In Oct. 2022, Emily Hemmer, BSN-RN, was awarded the first annual Cholangiocarcinoma Oncology Nurse of Excellence (ONE) Award at the 4th Annual Cholangiocarcinoma Summit in Aurora, Colorado. Hemmer serves as a hepatobiliary nurse coordinator at Washington University School of Medicine in St. Louis and the Alvin J. Siteman Cancer Center. She was nominated for this award by Chief of Surgical Oncology Ryan Fields, MD, and was selected as the winner from a group of four finalists by peer votes.
The ONE award honors an outstanding oncology nurse for their dedication to patient care, education and overall excellence in the cholangiocarcinoma field. As the first recipient of the award, Hemmer stood out for her leadership, compassion and commitment to each patient in her care. Hemmer received a plaque commemorating the award to thank her for her contributions to nursing. In addition, a donation was made in her name to the Cholangiocarcinoma Foundation.
Hemmer was inspired to pursue her career as a nurse coordinator after her father received a liver transplant when she was in high school. Hemmer says her father’s nurse coordinator had a memorable impact on her life and the life of her family. Since then, Hemmer has worked diligently in her career to find new ways to touch patients’ lives and guide them along their journey to recovery.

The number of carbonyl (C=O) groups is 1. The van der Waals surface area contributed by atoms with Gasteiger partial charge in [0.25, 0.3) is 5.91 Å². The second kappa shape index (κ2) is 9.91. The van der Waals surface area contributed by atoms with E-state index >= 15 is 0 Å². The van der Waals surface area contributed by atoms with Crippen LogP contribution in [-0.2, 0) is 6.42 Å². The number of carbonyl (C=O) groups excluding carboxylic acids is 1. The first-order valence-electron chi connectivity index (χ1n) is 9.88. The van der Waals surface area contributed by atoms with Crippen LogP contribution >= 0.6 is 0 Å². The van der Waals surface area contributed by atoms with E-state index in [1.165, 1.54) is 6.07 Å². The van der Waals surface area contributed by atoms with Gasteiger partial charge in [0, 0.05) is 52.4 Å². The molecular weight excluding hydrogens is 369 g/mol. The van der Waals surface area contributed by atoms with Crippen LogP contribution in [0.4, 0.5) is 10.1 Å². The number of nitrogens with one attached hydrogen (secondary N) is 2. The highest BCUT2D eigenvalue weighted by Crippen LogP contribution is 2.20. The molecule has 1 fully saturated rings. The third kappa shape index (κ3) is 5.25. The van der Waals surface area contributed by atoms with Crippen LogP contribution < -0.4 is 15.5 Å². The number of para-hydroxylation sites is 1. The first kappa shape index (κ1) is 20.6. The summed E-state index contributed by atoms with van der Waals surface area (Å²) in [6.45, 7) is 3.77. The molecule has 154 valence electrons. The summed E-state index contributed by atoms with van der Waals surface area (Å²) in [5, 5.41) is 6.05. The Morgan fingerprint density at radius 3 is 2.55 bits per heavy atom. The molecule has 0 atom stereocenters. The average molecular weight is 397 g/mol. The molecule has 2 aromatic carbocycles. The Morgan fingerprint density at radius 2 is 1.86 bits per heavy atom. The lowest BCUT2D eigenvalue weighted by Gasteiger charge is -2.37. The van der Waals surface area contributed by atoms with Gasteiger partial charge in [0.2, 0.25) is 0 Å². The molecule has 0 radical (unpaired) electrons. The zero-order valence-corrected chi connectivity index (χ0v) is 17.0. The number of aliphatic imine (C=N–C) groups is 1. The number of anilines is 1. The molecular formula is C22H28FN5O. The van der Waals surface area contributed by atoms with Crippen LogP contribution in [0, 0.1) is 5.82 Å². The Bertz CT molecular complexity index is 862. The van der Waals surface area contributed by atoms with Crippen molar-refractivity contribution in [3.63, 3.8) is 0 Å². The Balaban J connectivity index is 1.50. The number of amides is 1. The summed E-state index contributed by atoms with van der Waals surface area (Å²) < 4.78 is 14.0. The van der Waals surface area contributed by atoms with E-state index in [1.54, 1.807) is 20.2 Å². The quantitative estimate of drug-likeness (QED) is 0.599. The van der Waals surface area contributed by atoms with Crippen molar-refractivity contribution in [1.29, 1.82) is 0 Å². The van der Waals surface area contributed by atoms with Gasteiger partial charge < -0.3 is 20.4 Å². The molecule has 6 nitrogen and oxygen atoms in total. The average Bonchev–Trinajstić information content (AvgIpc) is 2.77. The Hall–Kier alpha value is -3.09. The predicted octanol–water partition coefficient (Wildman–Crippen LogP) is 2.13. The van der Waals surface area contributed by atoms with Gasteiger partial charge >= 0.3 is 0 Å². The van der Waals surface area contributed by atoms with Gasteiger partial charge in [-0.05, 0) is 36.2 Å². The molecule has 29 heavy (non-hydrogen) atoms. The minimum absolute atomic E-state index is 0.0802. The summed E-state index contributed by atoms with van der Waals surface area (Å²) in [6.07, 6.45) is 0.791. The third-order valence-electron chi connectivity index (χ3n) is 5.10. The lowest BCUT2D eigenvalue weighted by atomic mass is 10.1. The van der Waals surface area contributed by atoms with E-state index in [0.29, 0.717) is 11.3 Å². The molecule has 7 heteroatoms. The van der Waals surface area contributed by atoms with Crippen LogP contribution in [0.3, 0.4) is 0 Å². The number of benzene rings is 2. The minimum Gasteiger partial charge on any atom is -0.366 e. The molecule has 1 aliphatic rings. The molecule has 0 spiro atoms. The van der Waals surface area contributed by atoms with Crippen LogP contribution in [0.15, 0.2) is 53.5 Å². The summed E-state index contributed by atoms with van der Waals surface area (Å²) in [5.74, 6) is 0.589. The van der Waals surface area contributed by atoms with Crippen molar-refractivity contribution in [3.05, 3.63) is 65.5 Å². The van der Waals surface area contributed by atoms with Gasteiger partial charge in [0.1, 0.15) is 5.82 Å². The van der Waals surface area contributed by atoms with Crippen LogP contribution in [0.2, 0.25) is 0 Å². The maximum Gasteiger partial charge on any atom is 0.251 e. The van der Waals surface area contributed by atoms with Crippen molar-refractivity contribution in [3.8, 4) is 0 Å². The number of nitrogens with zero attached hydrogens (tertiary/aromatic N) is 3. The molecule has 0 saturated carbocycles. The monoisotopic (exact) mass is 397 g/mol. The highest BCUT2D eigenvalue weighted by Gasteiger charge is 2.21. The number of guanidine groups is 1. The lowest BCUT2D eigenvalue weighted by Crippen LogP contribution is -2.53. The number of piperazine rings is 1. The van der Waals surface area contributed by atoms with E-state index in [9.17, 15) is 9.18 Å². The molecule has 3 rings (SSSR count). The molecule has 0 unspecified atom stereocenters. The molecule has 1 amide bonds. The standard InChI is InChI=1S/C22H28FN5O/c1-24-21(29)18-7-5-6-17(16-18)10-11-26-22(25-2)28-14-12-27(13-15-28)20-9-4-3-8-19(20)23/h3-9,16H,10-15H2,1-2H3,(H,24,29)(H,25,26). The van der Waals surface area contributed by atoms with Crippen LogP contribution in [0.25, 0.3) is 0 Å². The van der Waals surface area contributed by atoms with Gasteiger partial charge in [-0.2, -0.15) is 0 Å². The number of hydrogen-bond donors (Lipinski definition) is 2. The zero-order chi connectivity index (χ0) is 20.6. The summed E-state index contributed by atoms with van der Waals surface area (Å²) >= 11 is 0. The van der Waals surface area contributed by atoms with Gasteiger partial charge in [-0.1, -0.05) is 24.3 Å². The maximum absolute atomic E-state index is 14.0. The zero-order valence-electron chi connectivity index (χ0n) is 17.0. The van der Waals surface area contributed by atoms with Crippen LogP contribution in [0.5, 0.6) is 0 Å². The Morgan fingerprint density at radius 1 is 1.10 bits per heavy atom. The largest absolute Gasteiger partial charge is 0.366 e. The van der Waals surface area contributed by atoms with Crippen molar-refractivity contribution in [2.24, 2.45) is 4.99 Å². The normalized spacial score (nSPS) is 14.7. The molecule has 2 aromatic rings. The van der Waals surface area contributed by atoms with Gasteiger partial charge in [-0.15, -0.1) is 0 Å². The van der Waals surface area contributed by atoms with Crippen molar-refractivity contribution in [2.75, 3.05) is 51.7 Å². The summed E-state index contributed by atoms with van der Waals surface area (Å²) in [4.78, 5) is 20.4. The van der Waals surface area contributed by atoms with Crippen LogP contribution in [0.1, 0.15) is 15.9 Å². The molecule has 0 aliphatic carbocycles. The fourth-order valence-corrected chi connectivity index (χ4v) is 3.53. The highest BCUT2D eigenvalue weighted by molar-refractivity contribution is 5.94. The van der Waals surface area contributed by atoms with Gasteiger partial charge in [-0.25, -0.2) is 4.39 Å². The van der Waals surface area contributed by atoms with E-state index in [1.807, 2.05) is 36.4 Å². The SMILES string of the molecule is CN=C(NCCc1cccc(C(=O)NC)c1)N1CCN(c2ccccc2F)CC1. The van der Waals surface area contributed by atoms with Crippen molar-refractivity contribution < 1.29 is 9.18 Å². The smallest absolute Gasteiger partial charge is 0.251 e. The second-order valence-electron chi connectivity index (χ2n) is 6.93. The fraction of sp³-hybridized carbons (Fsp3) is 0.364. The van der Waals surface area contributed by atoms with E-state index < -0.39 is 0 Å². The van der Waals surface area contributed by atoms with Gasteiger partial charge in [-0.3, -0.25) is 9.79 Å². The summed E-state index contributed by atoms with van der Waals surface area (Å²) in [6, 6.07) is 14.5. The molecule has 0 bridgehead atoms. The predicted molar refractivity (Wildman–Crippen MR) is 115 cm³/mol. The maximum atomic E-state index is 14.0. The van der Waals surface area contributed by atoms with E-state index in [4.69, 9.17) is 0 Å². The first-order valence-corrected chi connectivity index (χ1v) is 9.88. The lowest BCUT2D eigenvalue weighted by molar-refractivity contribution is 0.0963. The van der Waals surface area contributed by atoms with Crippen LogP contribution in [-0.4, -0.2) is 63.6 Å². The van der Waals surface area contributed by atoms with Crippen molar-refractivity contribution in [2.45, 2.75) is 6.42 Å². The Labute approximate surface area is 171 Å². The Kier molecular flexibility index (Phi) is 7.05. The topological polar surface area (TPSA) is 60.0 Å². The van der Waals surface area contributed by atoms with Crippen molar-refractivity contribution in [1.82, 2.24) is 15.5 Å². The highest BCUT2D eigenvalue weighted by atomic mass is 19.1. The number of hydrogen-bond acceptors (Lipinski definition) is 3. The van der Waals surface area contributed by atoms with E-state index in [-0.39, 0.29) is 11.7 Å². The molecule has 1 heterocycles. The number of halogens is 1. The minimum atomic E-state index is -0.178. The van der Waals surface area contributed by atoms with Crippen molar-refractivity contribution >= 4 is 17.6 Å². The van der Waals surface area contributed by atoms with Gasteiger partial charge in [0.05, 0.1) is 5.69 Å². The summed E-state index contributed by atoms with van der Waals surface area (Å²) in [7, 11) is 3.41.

“I find gratitude in my job in knowing I am making a difference for patients and their families,” says Hemmer. “I find it rewarding to be able to help our patients during what is likely the most vulnerable point in their lives.”
During her time at the Siteman Cancer Center, Hemmer has developed a number of programs that improve outcomes, patient safety and patient education. She goes the extra mile to ensure patients have a secure understanding of what their treatment and recovery will look like – a practice the faculty and staff in the of HPB-GI surgery section have fondly deemed “The Emily Special.” When her encounters with patients were greatly limited at the onset of the COVID-19 pandemic, Hemmer found ways to connect with patients from afar to ensure they received the same quality care and education they would in person.
“Never settle,” Hemmer says. “Always push yourself for advancement – for yourself and for the patient.”
“Emily is the glue that holds our multi-disciplinary cholangiocarcinoma program together,” says Fields, who is the Kim and Tim Eberlien Distinguished Professor. Fields has worked closely with Hemmer throughout her career at Washington University says he is incredibly proud to see her contributions recognized at the national level. “She is exceptionally compassionate and an unbelievable advocate for our patients. I cannot think of a person more deserving of this award.”